President Ram Nath Kovind on Saturday said alumni of all reputed institutions of education have a moral obligation to pay back to those seats of learning and help the less privileged acquire knowledge.
“All great universities of the world have a deep and thriving engagement between old students and the institution. They invite alumni to contribute, not merely in terms of financial assistance but more in terms of knowledge sharing and time,” Kovind said while addressing the 48th convocation ceremony of the Indian Institute of Technology-Delhi (IIT-D) here.
“In the case of IIT Delhi alumni group, this can be done in several ways. Many of those who studied here in the past were fortunate to have their world-class education heavily subsidised by the taxpayer. There is a moral obligation to pay back, and to help the less privileged — in whichever manner the individual prefers,” he added.
The responsibility to involve the alumni — including for teaching, even for short term — in this case was on the IIT Delhi, which should simplify the rules for its facilitation, if need be, suggested Kovind.
He also appraised the premier technology institute as the “gold standard of technical education” in the country and for forming the “bedrock of India’s engineering capabilities”.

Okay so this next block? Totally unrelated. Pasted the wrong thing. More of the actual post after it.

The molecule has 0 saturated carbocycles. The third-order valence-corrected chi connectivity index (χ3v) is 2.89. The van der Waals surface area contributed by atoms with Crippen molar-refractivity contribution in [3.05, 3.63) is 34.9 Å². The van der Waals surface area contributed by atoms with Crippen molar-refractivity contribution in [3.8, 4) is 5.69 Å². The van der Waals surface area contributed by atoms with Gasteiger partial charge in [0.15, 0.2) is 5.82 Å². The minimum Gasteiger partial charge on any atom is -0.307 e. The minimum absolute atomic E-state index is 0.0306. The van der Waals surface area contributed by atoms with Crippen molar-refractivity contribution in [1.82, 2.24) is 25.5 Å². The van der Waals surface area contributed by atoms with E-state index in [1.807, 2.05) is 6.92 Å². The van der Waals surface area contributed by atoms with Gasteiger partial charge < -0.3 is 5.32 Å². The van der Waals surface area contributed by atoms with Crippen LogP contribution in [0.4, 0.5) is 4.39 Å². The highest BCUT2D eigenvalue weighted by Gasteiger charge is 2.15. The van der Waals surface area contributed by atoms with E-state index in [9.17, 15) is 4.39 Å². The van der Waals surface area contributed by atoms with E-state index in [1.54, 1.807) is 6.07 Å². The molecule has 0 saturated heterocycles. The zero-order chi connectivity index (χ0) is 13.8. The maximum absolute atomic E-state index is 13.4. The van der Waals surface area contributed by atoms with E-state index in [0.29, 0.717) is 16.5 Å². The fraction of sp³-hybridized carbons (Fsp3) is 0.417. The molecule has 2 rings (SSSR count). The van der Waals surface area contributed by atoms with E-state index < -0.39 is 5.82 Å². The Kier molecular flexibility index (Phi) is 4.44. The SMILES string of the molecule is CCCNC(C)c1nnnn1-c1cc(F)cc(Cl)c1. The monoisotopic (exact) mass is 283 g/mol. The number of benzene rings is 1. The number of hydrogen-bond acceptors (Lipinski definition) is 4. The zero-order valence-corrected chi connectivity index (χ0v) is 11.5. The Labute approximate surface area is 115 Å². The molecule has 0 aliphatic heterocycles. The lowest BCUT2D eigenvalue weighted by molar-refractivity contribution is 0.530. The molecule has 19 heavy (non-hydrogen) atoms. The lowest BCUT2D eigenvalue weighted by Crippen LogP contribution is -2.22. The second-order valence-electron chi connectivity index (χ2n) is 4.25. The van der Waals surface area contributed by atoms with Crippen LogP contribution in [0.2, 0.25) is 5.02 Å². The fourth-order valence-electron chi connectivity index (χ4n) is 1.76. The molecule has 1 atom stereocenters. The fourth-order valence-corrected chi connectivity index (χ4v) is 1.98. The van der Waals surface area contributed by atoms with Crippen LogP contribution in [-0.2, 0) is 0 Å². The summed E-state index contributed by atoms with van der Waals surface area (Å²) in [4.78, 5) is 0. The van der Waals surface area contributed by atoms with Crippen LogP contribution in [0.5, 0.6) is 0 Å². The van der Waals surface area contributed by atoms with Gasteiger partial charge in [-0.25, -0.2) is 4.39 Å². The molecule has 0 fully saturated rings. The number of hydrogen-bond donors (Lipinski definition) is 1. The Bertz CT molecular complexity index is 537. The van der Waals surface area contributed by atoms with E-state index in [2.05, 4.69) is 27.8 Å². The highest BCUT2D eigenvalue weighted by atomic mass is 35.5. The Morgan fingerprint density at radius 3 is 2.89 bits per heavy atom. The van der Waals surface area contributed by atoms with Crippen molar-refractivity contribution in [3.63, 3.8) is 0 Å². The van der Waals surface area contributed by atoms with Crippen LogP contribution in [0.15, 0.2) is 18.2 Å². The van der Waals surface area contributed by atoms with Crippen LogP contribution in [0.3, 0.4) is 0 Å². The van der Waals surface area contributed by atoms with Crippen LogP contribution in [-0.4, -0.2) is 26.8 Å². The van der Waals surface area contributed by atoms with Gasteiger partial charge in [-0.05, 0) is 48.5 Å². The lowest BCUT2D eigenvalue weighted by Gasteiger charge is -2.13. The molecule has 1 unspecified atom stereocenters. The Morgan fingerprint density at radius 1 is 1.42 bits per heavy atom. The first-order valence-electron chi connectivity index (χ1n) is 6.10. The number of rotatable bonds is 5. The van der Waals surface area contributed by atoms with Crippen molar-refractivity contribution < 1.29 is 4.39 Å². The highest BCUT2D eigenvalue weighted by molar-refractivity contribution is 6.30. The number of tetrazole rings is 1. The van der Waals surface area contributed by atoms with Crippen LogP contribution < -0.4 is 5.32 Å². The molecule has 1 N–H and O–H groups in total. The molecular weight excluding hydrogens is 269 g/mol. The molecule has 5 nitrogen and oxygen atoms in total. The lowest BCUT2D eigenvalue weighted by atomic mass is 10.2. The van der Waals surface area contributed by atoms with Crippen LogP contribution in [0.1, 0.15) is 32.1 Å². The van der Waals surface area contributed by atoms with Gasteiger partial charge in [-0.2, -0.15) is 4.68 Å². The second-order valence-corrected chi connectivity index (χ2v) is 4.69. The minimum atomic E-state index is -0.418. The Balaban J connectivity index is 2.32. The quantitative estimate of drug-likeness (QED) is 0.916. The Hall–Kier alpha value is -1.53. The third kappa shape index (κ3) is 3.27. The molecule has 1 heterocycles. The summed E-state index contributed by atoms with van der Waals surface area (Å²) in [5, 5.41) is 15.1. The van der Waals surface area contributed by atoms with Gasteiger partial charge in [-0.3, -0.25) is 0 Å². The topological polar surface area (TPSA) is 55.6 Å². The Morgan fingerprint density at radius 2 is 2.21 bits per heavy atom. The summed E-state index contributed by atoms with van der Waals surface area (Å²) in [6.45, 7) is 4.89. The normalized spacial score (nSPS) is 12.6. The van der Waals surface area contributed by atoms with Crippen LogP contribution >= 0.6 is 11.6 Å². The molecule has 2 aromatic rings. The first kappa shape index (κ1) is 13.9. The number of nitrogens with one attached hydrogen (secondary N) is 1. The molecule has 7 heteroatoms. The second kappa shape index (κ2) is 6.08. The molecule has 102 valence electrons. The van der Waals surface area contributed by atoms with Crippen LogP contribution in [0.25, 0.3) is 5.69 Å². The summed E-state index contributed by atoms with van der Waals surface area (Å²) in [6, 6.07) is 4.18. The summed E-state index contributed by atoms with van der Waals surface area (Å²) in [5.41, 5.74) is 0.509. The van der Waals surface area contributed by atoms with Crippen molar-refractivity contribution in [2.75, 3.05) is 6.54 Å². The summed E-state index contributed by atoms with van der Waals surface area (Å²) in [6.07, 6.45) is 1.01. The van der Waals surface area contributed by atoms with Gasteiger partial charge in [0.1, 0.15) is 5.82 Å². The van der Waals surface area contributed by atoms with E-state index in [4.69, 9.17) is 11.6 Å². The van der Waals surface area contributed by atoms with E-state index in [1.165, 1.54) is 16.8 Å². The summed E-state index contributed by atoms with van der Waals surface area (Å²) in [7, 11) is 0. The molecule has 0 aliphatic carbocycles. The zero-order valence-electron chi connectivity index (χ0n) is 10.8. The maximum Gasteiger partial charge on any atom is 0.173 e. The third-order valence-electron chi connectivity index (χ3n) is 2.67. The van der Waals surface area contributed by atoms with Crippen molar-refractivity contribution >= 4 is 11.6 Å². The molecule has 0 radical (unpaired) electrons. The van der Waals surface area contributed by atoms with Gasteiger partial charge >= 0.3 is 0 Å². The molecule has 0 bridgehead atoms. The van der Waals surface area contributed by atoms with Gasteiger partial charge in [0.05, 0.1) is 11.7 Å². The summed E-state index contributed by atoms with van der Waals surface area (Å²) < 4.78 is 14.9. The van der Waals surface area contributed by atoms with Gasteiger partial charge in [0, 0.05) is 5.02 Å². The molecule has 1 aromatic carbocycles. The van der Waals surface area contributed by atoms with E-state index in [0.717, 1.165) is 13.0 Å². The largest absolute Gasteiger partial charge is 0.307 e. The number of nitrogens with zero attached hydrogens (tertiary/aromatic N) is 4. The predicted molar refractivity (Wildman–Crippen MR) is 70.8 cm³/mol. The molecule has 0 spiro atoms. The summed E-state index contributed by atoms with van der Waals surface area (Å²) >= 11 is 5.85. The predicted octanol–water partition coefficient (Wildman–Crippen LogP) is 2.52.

“They (IITians) have been brand ambassadors of India’s intellectual and technological strength across the globe, from Singapore to Silicon Valley,” he said.
The President also expressed his happiness at the fact that the IIT Delhi has been churning out more postgraduates than undergraduates now, describing it as an indicator of the institute’s “strong focus on research and development”.
This was the first time the institute had invited 50 Navodaya Vidyalaya toppers (25 boys and 25 girls) from across the country to generate interest among them about the culture of institute and the learning possibilities there.
Kovind also referred to a number of inventions at the institute in his speech including “Nanofilters”, the low cost tool to protect us from air pollution, and “Smartcane”, a smart version of the normal cane for visually impaired people by using ultrasonic technology.
During the convocation, the institute awarded 1,941 degrees, including 306 Ph.Ds, up from last year’s 264.
The IIT Delhi also awarded four of its alumni for their “distinguished” contribution to the society.
The awardees were: Kiran Bedi, currently Lt Governor of Pondicherry; Sunil Sood, MD and CEO of Vodafone India; Saurabh Mittal, Founder and Chairman, Mission Holdings; and Soumitra Dutta, Dean, Cornell SC Johnson College of Business, Cornell University.
(This story has not been edited by Business Standard staff and is auto-generated from a syndicated feed.)